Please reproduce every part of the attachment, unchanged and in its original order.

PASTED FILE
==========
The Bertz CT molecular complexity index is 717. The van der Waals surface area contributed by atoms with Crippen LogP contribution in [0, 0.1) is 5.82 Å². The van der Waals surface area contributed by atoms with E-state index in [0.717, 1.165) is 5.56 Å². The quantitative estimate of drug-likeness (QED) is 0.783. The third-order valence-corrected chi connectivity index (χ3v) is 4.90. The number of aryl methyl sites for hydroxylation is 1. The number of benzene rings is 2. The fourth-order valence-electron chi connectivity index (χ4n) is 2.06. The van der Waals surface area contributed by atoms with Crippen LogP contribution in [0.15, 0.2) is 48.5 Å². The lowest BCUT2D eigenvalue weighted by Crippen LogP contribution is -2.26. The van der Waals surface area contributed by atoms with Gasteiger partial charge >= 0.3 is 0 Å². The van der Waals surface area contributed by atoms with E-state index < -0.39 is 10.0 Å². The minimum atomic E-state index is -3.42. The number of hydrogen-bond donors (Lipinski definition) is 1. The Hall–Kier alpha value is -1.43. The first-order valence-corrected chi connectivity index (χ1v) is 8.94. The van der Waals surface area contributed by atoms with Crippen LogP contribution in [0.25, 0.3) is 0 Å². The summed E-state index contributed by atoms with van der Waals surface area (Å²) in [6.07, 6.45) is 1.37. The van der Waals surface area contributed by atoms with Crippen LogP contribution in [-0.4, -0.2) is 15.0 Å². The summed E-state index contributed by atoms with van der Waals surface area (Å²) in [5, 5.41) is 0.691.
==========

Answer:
The Bertz CT molecular complexity index is 717. The van der Waals surface area contributed by atoms with Crippen LogP contribution in [0, 0.1) is 5.82 Å². The van der Waals surface area contributed by atoms with E-state index in [0.717, 1.165) is 5.56 Å². The quantitative estimate of drug-likeness (QED) is 0.783. The third-order valence-corrected chi connectivity index (χ3v) is 4.90. The number of aryl methyl sites for hydroxylation is 1. The number of benzene rings is 2. The fourth-order valence-electron chi connectivity index (χ4n) is 2.06. The van der Waals surface area contributed by atoms with Crippen LogP contribution in [0.15, 0.2) is 48.5 Å². The lowest BCUT2D eigenvalue weighted by Crippen LogP contribution is -2.26. The van der Waals surface area contributed by atoms with Gasteiger partial charge >= 0.3 is 0 Å². The van der Waals surface area contributed by atoms with E-state index < -0.39 is 10.0 Å². The minimum atomic E-state index is -3.42. The number of hydrogen-bond donors (Lipinski definition) is 1. The Hall–Kier alpha value is -1.43. The first-order valence-corrected chi connectivity index (χ1v) is 8.94. The van der Waals surface area contributed by atoms with Crippen LogP contribution in [0.25, 0.3) is 0 Å². The summed E-state index contributed by atoms with van der Waals surface area (Å²) in [6.07, 6.45) is 1.37. The van der Waals surface area contributed by atoms with Crippen LogP contribution in [-0.4, -0.2) is 15.0 Å². The summed E-state index contributed by atoms with van der Waals surface area (Å²) in [5, 5.41) is 0.691.